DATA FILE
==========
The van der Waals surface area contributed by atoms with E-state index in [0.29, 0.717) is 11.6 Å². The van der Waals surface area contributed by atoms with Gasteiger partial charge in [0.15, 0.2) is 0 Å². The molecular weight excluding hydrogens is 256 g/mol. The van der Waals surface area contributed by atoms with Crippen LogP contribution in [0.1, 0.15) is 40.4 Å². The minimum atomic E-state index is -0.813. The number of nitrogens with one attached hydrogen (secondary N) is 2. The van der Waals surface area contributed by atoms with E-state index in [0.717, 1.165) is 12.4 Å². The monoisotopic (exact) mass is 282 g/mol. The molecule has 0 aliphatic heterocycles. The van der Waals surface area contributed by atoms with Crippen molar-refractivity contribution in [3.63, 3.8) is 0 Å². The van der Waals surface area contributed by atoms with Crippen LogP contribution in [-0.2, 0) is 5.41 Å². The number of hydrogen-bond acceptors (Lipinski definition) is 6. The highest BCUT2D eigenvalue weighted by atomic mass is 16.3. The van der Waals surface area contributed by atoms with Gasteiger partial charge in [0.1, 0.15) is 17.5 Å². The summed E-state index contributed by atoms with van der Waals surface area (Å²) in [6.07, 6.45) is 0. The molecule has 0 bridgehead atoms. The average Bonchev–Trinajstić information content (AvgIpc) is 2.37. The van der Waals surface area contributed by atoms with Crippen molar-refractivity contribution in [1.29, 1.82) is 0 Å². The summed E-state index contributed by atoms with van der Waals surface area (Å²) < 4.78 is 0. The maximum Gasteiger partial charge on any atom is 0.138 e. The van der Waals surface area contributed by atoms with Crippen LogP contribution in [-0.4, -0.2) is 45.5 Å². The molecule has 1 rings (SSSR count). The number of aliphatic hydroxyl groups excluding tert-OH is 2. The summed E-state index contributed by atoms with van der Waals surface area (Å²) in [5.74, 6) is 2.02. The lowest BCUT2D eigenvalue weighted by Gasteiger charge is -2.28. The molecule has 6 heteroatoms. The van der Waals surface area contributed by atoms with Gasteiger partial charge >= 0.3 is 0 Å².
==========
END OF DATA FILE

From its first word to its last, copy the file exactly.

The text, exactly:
The van der Waals surface area contributed by atoms with E-state index in [0.29, 0.717) is 11.6 Å². The van der Waals surface area contributed by atoms with Gasteiger partial charge in [0.15, 0.2) is 0 Å². The molecular weight excluding hydrogens is 256 g/mol. The van der Waals surface area contributed by atoms with Crippen LogP contribution in [0.1, 0.15) is 40.4 Å². The minimum atomic E-state index is -0.813. The number of nitrogens with one attached hydrogen (secondary N) is 2. The van der Waals surface area contributed by atoms with E-state index in [0.717, 1.165) is 12.4 Å². The monoisotopic (exact) mass is 282 g/mol. The molecule has 0 aliphatic heterocycles. The van der Waals surface area contributed by atoms with Crippen molar-refractivity contribution in [3.63, 3.8) is 0 Å². The van der Waals surface area contributed by atoms with Crippen LogP contribution in [-0.2, 0) is 5.41 Å². The number of hydrogen-bond acceptors (Lipinski definition) is 6. The highest BCUT2D eigenvalue weighted by atomic mass is 16.3. The van der Waals surface area contributed by atoms with Gasteiger partial charge in [0.1, 0.15) is 17.5 Å². The summed E-state index contributed by atoms with van der Waals surface area (Å²) in [6.07, 6.45) is 0. The molecule has 0 bridgehead atoms. The average Bonchev–Trinajstić information content (AvgIpc) is 2.37. The van der Waals surface area contributed by atoms with Crippen molar-refractivity contribution in [1.29, 1.82) is 0 Å². The summed E-state index contributed by atoms with van der Waals surface area (Å²) < 4.78 is 0. The maximum Gasteiger partial charge on any atom is 0.138 e. The van der Waals surface area contributed by atoms with Crippen LogP contribution in [-0.4, -0.2) is 45.5 Å². The molecule has 1 rings (SSSR count). The number of aliphatic hydroxyl groups excluding tert-OH is 2. The summed E-state index contributed by atoms with van der Waals surface area (Å²) in [5.74, 6) is 2.02. The lowest BCUT2D eigenvalue weighted by Gasteiger charge is -2.28. The molecule has 6 heteroatoms. The van der Waals surface area contributed by atoms with Gasteiger partial charge >= 0.3 is 0 Å².